Meer Power
Boring synth stuff


Supersaw. It’s the sound of growling drum n bass, cheesy anthem trance and southern hip hop, maybe. A bunch of saw waves stacked up and slightly detuned, going in and out of phase with each other. Technically, it’s called unison, and it doesn’t have to be saws. Maybe someday the pulse of modern music will consist of  supersquares. Ha, bad pun. Sytrus has a lot of really cool unison features that let you really tweak the buzzing cutting apparatus.

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I haven’t posted anything in a while, so to start things off again, let’s talk about something that’s pretty dull, but has huge implications. The importance of 32-bit audio. To make it better, there will be probably be a sheep metaphor. This won’t be an incredibly in-depth article, but I’ll let you know what you need to know to make good stuff. This article totally sucks, don’t say I didn’t warn you. Read the rest of this entry »


Multilinking controllers was a new feature in FL 7 or 8, I don’t really remember, but it’s pretty much just an easy way to link a bunch of knobs on a mid controller to things inside FL Studio. The multilink controllers button looks like a joystick. After pressing it, teaking controls in FL Studio and then pressing it again, you can easily link those controls to knobs or whatever on your midi controller. That’s sort of fun, but there’s an even better, way more awesome thing this can do; Override Generic Links. Read the rest of this entry »


Chopping up a breakbeat in the Fruity Slicer or Slicex or Recycle etc. and rearranging it is a lot of fun. You can make the break your own, instead of just looping it. Even better, making one-shot drum samples from breaks and making huge velocity mapped multisample drumkits will let you mix and match between breaks and get relatively more realistic results. I was going to make a video about this, but I can’t be arsed, so I’m just going to put up a crapload of pictures. WordPress is pretty annoying, because it likes to format pictures on the page randomly and never does what you want it to do. Read the rest of this entry »


One day, a long time ago, I was listening to podcast about synthesizers because of some school assignment or something. It was a couple of guys talking about ‘The Greatest Presets Evar’ or something like that, going through their favourite demo sounds on various synths and songs that they were in. Eventually, as they were wrapping it all up, they pretty much said that all these synth sounds weren’t that important, and that it’s just the notes that really matter. I’m not sure how literally they meant it, but I’m going to be a dork and whine about how the notes aren’t the only thing music needs, or something. Read the rest of this entry »


The Fruity Love Philter is pretty neat. It sort of  has a silly name, but it’s a bank of 8 filters with envelopes and LFO’s for everything, waveshapers and serial/parallel nonsense. One thing that confused me for a long time was that the input gain knob for each filter ranged from -125% on the left to 125% on the right, with 0% in the middle, while the output volume knobs only have positive values. Eventually, I figured it out; the negative values on the input volume reverse the phase of the input for that filter! This way, it can be set up so that the filtered frequencies don’t cancel out other stuff! Read the rest of this entry »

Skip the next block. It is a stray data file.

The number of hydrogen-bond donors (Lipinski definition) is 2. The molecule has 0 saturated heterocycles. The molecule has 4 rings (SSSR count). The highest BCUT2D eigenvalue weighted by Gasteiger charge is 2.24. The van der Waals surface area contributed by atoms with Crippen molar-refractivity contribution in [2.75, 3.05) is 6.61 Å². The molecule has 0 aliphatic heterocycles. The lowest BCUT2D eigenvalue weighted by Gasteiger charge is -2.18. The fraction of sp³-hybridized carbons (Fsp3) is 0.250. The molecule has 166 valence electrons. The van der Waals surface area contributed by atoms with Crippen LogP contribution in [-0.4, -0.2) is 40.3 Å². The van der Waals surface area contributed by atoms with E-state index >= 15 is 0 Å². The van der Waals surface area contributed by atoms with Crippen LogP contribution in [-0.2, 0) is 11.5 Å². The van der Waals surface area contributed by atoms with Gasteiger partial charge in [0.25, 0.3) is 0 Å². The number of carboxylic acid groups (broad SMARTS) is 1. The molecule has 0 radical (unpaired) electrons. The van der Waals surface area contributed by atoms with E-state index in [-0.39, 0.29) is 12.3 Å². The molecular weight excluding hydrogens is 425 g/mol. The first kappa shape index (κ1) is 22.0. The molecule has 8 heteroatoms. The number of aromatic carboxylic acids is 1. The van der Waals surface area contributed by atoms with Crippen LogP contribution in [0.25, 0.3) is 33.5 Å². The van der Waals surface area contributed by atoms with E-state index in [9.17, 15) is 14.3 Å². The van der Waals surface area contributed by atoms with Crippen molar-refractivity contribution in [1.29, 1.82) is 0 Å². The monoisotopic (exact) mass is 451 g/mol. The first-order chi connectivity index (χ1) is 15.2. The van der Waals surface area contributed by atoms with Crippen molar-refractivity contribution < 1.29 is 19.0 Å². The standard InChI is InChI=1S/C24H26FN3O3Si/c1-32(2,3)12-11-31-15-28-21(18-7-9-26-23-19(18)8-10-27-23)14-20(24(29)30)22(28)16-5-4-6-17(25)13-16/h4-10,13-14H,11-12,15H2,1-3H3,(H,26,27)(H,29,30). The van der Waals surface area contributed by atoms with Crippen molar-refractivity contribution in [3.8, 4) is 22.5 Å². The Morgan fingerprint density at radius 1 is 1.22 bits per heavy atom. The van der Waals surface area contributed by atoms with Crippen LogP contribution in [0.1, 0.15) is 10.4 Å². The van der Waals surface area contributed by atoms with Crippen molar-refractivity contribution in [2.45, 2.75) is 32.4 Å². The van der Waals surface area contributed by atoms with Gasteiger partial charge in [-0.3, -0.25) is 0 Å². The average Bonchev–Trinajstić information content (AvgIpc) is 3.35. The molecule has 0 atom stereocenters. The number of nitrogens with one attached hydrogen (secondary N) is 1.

In wavetable synthesis, oscillators aren’t constrained to a single, static shape. In normal, subtractive synthesis, each oscillator can usually only output a sawtooth or square or whatever wave, while wavetable synthesis has dynamic, morphing waves. Each oscillator has a ‘table’ of ‘waves’, a bunch of different waveforms that are pretty much the same, but different, like a pure sine wave with harmonics being gradually added. The position of the oscillator in it’s wavetable, like which wave of the whole bunch it’s making at the moment, can be modulated with an LFO or envelope or whatever. In Reason, this can be done with Thor or Malstrom. In FL Studio, Sytrus could be sort of forced into something similar, but there is a better, weirder way. Read the rest of this entry »


Past versions of FL Studio allowed the use of multiple midi controllers at the same time, like a keyboard and a pad controller, but it was pretty much useless because all of them controlled the same channel. If you wanted to play a synth on the keyboard and a sampler with the pads, you couldn’t unless you jumped through some huge hoops. In FL Studio 9,  it’s pretty easy to control different things with different controller. With some finagling, some pretty neat stuff is possible, like recording multiple channels to the step sequencer. Read the rest of this entry »


CV stands for Control Voltage. In ye olden days, control voltage was used to hook things together like modular synths and whatever else. Reason, trying to emulate the feel of ye olde hardware audio, lets you control things with CV. Most things. There comes a time when you want to control something with CV, but Reason decided that it didn’t want to put a CV input for that particular parameter on the back of the device. Like the level knobs of the little line mixer. So, what do you do, just use automation? NNNNNNNOOOOOOOOOO! Read the rest of this entry »


One of the fun things about Reason is that it allows feedback paths, unlike a lot of other programs. This make it insanely useful for making horrible screeching noises, but it has some more practical uses as well. Probably the most obvious is constructing feedback paths for the delay unit. Read the rest of this entry »